The further to the left or the right you move, the more your lens on life distorts.

Tuesday, March 17, 2009

Nothing to See Here

Ed Koch , a past Mayor of New York City and one of the very few politicians with a national profile who has some semblance of both intelligence and integrity, comments on the continuing debacle that is TARP and our collective econonmic collapse:
The average citizen is terrified about the future and does not fully comprehend the implications of all of the bailout money - trillions of dollars - that is being handed out to the business institutions. Those in charge of the carnage are telling the American people that we do not have the right to know how or where those trillions will end up. Because of public outrage over A.I.G., which has received $170 billion in bailout funds, this week A.I.G. released a partial list of the companies receiving TARP money, a list that includes Goldman Sachs, Merrill Lynch, Citigroup, Bank of America and Wachovia. While the payments are apparently legitimate, the attempted cover-up was infuriating.

When Koch suggests that “The average citizen is terrified about the future and does not fully comprehend the implications of all of the bailout money,” he has it only half right. It appears that no one, from Barack Obama to Tim Geithner to our “leaders” in Congress have the slightest idea of what’s going on. Their mantra, it seems, is to throw gargantuan sums of money at a problem that is ill-defined in the hope that it will somehow get better. Irresponsible, greedy executives are rewarded for their incompetence while future generations of Americans are being saddled with crushing debt. It is, to be blunt, a travesty. And it’s incredible that the MSM and the general public is as sanguine about it as they are.

The Obama administration is moving in far too many different directions (vectors) to be effective with solutions for any single problem. Heck, I’m beginning to think they don’t even understand the problems, relying instead on ideological memes that have little basis in reality.

The President’s adoring supporters seem oblivious to the dangers of printing trillions of dollars in an effort to fix the economy, fix health care, and fix education, to name only a few. No matter that trillions have been frittered away over the past six months. Spend trillions more! Why not?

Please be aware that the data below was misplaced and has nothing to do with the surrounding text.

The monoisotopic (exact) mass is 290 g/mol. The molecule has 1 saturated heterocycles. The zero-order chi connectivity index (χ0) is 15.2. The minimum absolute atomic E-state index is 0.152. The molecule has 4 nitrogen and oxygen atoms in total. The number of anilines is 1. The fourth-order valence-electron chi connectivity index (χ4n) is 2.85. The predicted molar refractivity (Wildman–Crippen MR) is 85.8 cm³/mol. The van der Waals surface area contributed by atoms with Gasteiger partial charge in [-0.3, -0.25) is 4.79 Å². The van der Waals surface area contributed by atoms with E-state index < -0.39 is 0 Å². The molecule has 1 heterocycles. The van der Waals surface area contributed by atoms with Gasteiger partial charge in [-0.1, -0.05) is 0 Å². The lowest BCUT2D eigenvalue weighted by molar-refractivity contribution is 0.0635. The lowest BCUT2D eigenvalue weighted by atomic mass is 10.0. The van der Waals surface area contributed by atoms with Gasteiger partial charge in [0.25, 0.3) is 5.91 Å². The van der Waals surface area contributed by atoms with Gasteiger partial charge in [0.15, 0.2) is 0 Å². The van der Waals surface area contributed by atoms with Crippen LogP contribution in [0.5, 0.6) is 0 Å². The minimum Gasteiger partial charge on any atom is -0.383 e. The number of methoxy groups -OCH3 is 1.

Koch has it exactly right when he states:
Where are all the blowhards in Congress who tell us they are protecting the public? Why don't we have a committee comparable to the committee that examined and publicly reported on 9-11? The devastation to the U.S. economy and individual Americans is enormous. Surely this self-inflicted debacle requires an honest reporting on how it happened and who was and is responsible in public office and in the private sector.

A non-Congressional blue ribbon panel should be appointed by the president forthwith while memories are fresh. TIME magazine recently identified 25 people who the magazine believes bear culpability. I have no doubt there are many times that number who, at the very least, deserve public identification and some who should end up in prison. Let's hold the thieves and their enablers accountable.

The answer to Koch’s question, I think, is that too many members of Congress are culpable in this disaster. Too much political money was funneled to the heads of banking and other oversight committees in the years before the crash. So our “leaders” prefer not to investigate, There’s nothing to see here, they imply, just move on.

It’s time for the public to get angry—really angry—and to let the “blowhards in Congress” know it. Its time for the public to recognize that even an intelligent, charismatic President must expected exhibit more fiduciary responsibility than the executives who mismanaged AIG, CitiGroup, Goldman Sachs, Merrill Lynch, Bank of America and Wachovia. So far, he has not done so.

Addendum (3/17/09):
Those of us who expressed some reservations about candidate Barack Obama suggested that he was, at his core, a proponent of big government and a believer that government was the solution to most, if not all, of our problems. As the months pass it, the President has done little to dispel that concern.

Barack Obama likes to conjure the words and images of Abraham Lincoln in his speeches. He might be well served to heed the words of another great president, Thomas Jefferson: “My reading of history convinces me that most bad government results from too much government.”